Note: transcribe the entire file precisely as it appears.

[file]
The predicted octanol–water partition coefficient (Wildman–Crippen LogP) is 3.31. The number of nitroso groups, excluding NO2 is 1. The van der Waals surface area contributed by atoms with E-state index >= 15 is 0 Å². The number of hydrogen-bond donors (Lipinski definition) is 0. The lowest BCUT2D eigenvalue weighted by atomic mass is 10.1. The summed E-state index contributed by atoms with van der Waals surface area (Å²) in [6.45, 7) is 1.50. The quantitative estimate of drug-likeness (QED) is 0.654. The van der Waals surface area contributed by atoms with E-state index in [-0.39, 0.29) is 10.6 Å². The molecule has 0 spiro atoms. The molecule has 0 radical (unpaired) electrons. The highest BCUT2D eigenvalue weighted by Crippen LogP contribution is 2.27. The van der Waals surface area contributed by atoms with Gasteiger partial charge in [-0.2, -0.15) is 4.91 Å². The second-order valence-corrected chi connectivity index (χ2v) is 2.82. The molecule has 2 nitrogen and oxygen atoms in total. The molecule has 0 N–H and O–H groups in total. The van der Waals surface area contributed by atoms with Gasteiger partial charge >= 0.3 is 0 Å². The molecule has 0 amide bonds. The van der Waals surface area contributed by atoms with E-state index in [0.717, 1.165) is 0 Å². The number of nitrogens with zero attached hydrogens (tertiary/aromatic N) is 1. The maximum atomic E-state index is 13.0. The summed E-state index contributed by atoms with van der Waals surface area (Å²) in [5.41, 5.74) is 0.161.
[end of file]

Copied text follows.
The predicted octanol–water partition coefficient (Wildman–Crippen LogP) is 3.31. The number of nitroso groups, excluding NO2 is 1. The van der Waals surface area contributed by atoms with E-state index >= 15 is 0 Å². The number of hydrogen-bond donors (Lipinski definition) is 0. The lowest BCUT2D eigenvalue weighted by atomic mass is 10.1. The summed E-state index contributed by atoms with van der Waals surface area (Å²) in [6.45, 7) is 1.50. The quantitative estimate of drug-likeness (QED) is 0.654. The van der Waals surface area contributed by atoms with E-state index in [-0.39, 0.29) is 10.6 Å². The molecule has 0 spiro atoms. The molecule has 0 radical (unpaired) electrons. The highest BCUT2D eigenvalue weighted by Crippen LogP contribution is 2.27. The van der Waals surface area contributed by atoms with Gasteiger partial charge in [-0.2, -0.15) is 4.91 Å². The second-order valence-corrected chi connectivity index (χ2v) is 2.82. The molecule has 2 nitrogen and oxygen atoms in total. The molecule has 0 N–H and O–H groups in total. The van der Waals surface area contributed by atoms with Gasteiger partial charge >= 0.3 is 0 Å². The molecule has 0 amide bonds. The van der Waals surface area contributed by atoms with E-state index in [0.717, 1.165) is 0 Å². The number of nitrogens with zero attached hydrogens (tertiary/aromatic N) is 1. The maximum atomic E-state index is 13.0. The summed E-state index contributed by atoms with van der Waals surface area (Å²) in [5.41, 5.74) is 0.161.